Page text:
Canelo vs Chavez Jr preview: Last chance saloon for 'Son of a Legend'

James Oddy
04/05/2017 3:51pm

Saul ‘Canelo’ Alverez faces Julio Cesar Chavez Jr in an all-Mexican showdown this Saturday in Las Vegas. Can 'Son of a Legend' upset the bookmakers' odds and pull off a shock victory? James Oddy previews the big fight...

Nothing quite sets the heart racing for the boxing aficionado like an all-Mexican showdown. Barrera vs Morales, Vasquez vs Marquez and Olivares vs Castillo were all classic showdowns which sparked epic rivalries and created engaging trilogies still remembered fondly to this day.

It’s for this reason that the otherwise underwhelming match-up between Saul ‘Canelo’ Alverez (48-1-1) and Julio Cesar Chavez Jr (50-2-1) has caught the attention and imagination of fans and media alike.

This Saturday, at the T-Mobile arena in Las Vegas, the pair meet in a 164 and a half pound catchweight contest, broadcast on HBO in the USA and Boxnation in the UK.

The catchweight has become something of a call sign for ‘Canelo’ over the past few years. Rather flippantly, the 26-year-old has often been described as fighting at ‘Caneloweight’, as he has floated between super welterweight and middleweight, becoming the lineal middleweight champion after defeating Miguel Cotto in a 155lbs contest. Canelo is said to rehydrate after 'day before' weight-ins to a staggering degree, a theory which, using the eye test, seems perfectly feasible, as he often looks huge come fight night.

Regardless of how you view his use of catchweights and ability to pile on extra pounds quickly, there is no denying the flame-haired young Mexican is a prodigious talent.

His sole loss came in a one-sided flogging by pound-for-pound king Floyd Mayweather Jr in 2013. It was a fight that probably came too soon for Canelo, but that small bump on the track has done little to derail his general momentum and his CV is littered with quality fighters.

He has outpointed slippery boxers such as Austin Trout and Erislandy Lara and he has knocked out Liam Smith (in a fight which saw him pick up the WBO super welter title), Alfredo Angulo, Amir Khan and - most spectacularly of all - James Kirkland. He also out-hustled the great Miguel Cotto.

To put it bluntly, Canelo is an elite level talent who can box or punch depending on the circumstances. His hand speed is electric and, due to throwing shots that often catch opponents unawares, his stoppages are often stunning.

Regularly fighting in the pocket, he smartly varies shots to the head and body when pressing the action, and utilises good defence when under attack. He can, on occasion, look a little leaden footed when up against a stylist such as Mayweather or Lara, but this is a minor criticism and something that he seems to be improving on.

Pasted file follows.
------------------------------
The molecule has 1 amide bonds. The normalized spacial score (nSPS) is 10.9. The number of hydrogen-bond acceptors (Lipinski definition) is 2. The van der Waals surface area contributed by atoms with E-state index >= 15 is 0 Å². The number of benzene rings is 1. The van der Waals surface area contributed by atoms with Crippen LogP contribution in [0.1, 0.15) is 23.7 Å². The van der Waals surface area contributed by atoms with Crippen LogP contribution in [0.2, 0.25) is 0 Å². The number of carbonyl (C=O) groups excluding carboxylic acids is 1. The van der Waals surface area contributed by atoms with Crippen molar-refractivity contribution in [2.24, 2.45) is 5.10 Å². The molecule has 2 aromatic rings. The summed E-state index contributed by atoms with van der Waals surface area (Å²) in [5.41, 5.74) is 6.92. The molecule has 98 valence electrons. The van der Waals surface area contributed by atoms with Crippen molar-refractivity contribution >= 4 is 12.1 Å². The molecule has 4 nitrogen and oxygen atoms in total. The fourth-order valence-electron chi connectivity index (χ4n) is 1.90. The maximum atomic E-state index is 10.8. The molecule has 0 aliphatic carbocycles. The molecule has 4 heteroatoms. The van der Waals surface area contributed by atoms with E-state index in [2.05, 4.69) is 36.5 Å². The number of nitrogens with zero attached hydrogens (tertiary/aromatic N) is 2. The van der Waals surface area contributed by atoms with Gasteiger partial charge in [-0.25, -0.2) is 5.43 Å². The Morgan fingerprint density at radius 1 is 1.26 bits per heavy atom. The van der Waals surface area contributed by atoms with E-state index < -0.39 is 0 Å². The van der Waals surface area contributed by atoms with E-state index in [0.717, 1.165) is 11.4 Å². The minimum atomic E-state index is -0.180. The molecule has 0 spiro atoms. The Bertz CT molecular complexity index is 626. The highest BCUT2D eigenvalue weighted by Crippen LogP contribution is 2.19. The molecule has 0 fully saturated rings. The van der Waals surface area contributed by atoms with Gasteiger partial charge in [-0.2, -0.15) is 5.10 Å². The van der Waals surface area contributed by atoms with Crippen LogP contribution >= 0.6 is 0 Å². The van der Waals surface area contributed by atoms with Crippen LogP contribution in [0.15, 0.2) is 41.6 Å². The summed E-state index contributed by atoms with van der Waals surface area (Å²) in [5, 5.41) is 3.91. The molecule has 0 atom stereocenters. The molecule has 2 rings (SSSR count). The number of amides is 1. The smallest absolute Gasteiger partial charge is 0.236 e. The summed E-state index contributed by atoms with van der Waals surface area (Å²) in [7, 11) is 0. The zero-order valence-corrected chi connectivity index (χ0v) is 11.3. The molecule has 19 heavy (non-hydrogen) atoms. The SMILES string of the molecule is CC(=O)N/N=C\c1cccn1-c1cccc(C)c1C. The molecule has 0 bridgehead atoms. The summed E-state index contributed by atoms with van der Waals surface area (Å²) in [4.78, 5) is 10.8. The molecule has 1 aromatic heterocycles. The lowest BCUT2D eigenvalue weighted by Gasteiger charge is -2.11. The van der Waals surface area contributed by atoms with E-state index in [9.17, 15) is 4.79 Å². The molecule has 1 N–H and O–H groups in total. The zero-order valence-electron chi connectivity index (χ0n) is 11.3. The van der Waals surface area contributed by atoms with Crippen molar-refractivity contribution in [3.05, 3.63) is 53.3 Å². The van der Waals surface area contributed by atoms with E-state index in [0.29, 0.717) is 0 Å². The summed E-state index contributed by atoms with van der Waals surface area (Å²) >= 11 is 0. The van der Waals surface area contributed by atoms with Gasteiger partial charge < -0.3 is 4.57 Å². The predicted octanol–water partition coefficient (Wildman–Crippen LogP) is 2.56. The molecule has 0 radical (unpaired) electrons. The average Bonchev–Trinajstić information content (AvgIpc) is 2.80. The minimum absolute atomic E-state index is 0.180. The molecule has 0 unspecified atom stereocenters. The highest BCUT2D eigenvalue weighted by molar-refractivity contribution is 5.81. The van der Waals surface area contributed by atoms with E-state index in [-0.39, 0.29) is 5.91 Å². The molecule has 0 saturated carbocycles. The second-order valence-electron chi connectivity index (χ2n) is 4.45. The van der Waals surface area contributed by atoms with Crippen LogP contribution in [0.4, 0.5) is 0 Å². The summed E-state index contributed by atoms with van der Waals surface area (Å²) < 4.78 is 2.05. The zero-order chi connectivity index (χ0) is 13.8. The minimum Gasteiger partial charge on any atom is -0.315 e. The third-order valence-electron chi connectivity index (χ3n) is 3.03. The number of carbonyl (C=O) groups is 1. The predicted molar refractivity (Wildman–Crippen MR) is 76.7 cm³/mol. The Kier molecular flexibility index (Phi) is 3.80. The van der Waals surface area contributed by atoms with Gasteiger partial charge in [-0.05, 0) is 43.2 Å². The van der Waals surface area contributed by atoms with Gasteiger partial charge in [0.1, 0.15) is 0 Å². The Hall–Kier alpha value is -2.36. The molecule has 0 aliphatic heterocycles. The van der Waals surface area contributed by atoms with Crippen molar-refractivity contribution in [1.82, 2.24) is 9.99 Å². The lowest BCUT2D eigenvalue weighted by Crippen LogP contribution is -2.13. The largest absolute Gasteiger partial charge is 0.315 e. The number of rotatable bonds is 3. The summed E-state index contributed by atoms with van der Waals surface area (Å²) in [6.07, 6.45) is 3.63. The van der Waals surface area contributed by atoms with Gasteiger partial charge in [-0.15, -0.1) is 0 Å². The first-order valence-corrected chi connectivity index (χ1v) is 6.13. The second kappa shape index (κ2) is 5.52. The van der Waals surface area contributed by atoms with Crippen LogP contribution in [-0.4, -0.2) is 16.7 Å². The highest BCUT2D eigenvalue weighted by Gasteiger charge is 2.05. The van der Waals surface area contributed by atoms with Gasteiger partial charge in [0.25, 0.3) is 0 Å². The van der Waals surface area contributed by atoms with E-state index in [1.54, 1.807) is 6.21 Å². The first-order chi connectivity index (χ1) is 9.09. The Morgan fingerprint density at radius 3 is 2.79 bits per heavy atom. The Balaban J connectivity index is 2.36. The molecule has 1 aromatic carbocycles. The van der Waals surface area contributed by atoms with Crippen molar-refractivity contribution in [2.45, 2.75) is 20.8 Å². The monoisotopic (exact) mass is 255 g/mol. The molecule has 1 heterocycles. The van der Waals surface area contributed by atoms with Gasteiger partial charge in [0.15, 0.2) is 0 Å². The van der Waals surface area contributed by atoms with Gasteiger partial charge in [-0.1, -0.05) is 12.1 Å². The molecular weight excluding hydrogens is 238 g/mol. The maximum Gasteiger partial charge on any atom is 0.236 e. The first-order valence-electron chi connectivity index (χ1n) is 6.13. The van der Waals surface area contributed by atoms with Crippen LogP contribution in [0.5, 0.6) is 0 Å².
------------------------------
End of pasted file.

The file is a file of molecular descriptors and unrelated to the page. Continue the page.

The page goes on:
Canelo's opponent on Saturday, which coincides with the traditional Cinco de Mayo weekend, is certainly no stylist. Chavez Jr is a raw-boned gunslinger who has had one of the most maddening careers in recent memory.

Nicknamed ‘Son of a Legend’ due to his genetic lineage, Chavez Jr has shown bursts of real promise and excitement alongside extended periods of lethargy. He is, or perhaps more accurately 'was', talented, that is without question. But despite being 31 and having had more fights than Canelo, his resume is much thinner.

He was the WBC middleweight champion for a period, besting the likes of Sebastian Zbik, Andy Lee and Marco Antonio Rubio during the most consistent section of his career. However, since losing the belt in a largely one-sided fight against Sergio Martinez in 2012, Chavez Jr has struggled for any kind of form or consistency.

He has only fought five times since, losing one of those contests to Andrzej Fonfara. Not only did he lose to the Chicago-based Pole, but he was also knocked down and stopped, an alarming sight for a fighter who long had the reputation for inheriting his father's iron jaw.

Battles with both motivation and the scales have regularly dogged Chavez Jr, and his two most recent wins came against fighters more domestic than world level.

When he is fit and on form, Chavez Jr is a hard-punching, tough, come -orward fighter who never had an issue taking one to give one. His stoppage of Andy Lee, probably his best win, exhibited his hand speed and killer instinct, as he trapped Lee on the ropes and unleashed a barrage of shots from all angles.

Should that Chavez Jr turn up, we may be in for another Mexican classic. Indeed, with this being something of a last shot for Chavez Jr and with national pride on the line, perhaps he will be revitalised.

It is also crucial to note that he is a huge middleweight who is more accustomed to fighting at around this catchweight limit than Canelo, meaning he should have a significant size advantage when the two men step in the ring.

Yet footage of Chavez Jr this week has shown a ghoulish-looking figure compared to the healthy looking Canelo. The worry is, having not really boxed anyone elite for around five years, Jr may simply not able to deal with the buzz saw of Canelo.

As such, I expect adrenaline and pride to see Chavez Jr start well, maybe even bullying Canelo with his size for a round or two, providing he manages to rehydrate himself back up to full strength.

However, when Canelo begins punching, and landing, in combination, Jr will be in trouble. At best, he will go out all guns blazing, trying to fight fire with fire. At worst, he will be stopped on his feet around the fifth or sixth, with ‘Canelo’ landing sickening shots to head and body.

Either way this looks set to be a one-fight rivalry and I don’t expect to see these two in a ring against each other again.